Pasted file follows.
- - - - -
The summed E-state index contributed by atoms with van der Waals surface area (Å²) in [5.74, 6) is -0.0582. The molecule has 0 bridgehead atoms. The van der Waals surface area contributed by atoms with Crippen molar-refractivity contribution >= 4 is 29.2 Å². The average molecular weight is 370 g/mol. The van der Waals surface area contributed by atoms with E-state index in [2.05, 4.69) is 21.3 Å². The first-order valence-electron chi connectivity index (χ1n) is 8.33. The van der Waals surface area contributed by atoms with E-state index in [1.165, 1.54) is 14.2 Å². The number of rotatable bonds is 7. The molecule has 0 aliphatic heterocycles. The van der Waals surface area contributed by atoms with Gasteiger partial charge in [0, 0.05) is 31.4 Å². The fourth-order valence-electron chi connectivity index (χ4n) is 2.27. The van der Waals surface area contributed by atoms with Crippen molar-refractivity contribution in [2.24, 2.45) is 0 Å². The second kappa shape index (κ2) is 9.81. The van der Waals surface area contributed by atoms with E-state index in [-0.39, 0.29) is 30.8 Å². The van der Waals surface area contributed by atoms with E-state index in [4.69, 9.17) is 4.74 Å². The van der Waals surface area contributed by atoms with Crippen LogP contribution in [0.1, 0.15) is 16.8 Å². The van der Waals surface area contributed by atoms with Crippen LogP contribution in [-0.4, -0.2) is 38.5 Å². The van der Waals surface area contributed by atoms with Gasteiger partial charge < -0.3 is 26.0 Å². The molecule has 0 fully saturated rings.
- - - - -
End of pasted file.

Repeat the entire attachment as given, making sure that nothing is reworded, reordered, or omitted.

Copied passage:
The summed E-state index contributed by atoms with van der Waals surface area (Å²) in [5.74, 6) is -0.0582. The molecule has 0 bridgehead atoms. The van der Waals surface area contributed by atoms with Crippen molar-refractivity contribution >= 4 is 29.2 Å². The average molecular weight is 370 g/mol. The van der Waals surface area contributed by atoms with E-state index in [2.05, 4.69) is 21.3 Å². The first-order valence-electron chi connectivity index (χ1n) is 8.33. The van der Waals surface area contributed by atoms with E-state index in [1.165, 1.54) is 14.2 Å². The number of rotatable bonds is 7. The molecule has 0 aliphatic heterocycles. The van der Waals surface area contributed by atoms with Gasteiger partial charge in [0, 0.05) is 31.4 Å². The fourth-order valence-electron chi connectivity index (χ4n) is 2.27. The van der Waals surface area contributed by atoms with Crippen molar-refractivity contribution in [2.24, 2.45) is 0 Å². The second kappa shape index (κ2) is 9.81. The van der Waals surface area contributed by atoms with E-state index in [-0.39, 0.29) is 30.8 Å². The van der Waals surface area contributed by atoms with E-state index in [4.69, 9.17) is 4.74 Å². The van der Waals surface area contributed by atoms with Crippen LogP contribution in [0.1, 0.15) is 16.8 Å². The van der Waals surface area contributed by atoms with Crippen LogP contribution in [-0.4, -0.2) is 38.5 Å². The van der Waals surface area contributed by atoms with Gasteiger partial charge < -0.3 is 26.0 Å². The molecule has 0 fully saturated rings.